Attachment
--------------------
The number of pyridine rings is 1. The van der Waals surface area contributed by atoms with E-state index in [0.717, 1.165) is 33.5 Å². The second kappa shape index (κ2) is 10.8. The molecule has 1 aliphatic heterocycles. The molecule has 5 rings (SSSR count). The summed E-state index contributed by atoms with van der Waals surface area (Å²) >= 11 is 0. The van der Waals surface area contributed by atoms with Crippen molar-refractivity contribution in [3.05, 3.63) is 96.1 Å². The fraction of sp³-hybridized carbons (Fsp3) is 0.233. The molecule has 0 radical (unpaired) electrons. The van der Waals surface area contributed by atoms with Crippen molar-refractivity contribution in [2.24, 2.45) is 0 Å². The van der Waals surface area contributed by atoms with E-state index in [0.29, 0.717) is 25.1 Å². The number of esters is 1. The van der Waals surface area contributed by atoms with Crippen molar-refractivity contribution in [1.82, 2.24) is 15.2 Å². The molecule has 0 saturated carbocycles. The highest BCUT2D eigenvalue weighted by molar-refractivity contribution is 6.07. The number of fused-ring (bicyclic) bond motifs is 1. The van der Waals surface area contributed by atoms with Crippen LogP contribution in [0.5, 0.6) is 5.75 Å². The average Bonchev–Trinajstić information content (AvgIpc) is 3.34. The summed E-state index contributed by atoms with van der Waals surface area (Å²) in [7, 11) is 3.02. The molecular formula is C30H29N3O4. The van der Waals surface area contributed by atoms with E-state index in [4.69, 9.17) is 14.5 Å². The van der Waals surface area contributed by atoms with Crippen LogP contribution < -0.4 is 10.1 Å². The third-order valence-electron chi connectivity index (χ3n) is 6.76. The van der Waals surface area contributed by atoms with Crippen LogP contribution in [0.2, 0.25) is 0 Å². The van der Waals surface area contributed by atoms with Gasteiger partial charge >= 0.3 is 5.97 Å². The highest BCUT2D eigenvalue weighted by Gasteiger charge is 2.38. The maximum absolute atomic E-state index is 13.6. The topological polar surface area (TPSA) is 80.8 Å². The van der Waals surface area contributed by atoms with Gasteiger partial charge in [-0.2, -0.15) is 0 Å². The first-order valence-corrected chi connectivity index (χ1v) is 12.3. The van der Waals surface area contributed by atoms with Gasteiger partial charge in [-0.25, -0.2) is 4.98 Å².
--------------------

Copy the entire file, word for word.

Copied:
The number of pyridine rings is 1. The van der Waals surface area contributed by atoms with E-state index in [0.717, 1.165) is 33.5 Å². The second kappa shape index (κ2) is 10.8. The molecule has 1 aliphatic heterocycles. The molecule has 5 rings (SSSR count). The summed E-state index contributed by atoms with van der Waals surface area (Å²) >= 11 is 0. The van der Waals surface area contributed by atoms with Crippen molar-refractivity contribution in [3.05, 3.63) is 96.1 Å². The fraction of sp³-hybridized carbons (Fsp3) is 0.233. The molecule has 0 radical (unpaired) electrons. The van der Waals surface area contributed by atoms with Crippen molar-refractivity contribution in [2.24, 2.45) is 0 Å². The van der Waals surface area contributed by atoms with E-state index in [0.29, 0.717) is 25.1 Å². The number of esters is 1. The van der Waals surface area contributed by atoms with Crippen molar-refractivity contribution in [1.82, 2.24) is 15.2 Å². The molecule has 0 saturated carbocycles. The highest BCUT2D eigenvalue weighted by molar-refractivity contribution is 6.07. The number of fused-ring (bicyclic) bond motifs is 1. The van der Waals surface area contributed by atoms with Crippen LogP contribution in [0.5, 0.6) is 5.75 Å². The average Bonchev–Trinajstić information content (AvgIpc) is 3.34. The summed E-state index contributed by atoms with van der Waals surface area (Å²) in [7, 11) is 3.02. The molecular formula is C30H29N3O4. The van der Waals surface area contributed by atoms with E-state index in [4.69, 9.17) is 14.5 Å². The van der Waals surface area contributed by atoms with Crippen LogP contribution < -0.4 is 10.1 Å². The third-order valence-electron chi connectivity index (χ3n) is 6.76. The van der Waals surface area contributed by atoms with Crippen LogP contribution in [0.2, 0.25) is 0 Å². The van der Waals surface area contributed by atoms with Gasteiger partial charge >= 0.3 is 5.97 Å². The highest BCUT2D eigenvalue weighted by Gasteiger charge is 2.38. The maximum absolute atomic E-state index is 13.6. The topological polar surface area (TPSA) is 80.8 Å². The van der Waals surface area contributed by atoms with Gasteiger partial charge in [-0.2, -0.15) is 0 Å². The first-order valence-corrected chi connectivity index (χ1v) is 12.3. The van der Waals surface area contributed by atoms with Gasteiger partial charge in [-0.25, -0.2) is 4.98 Å².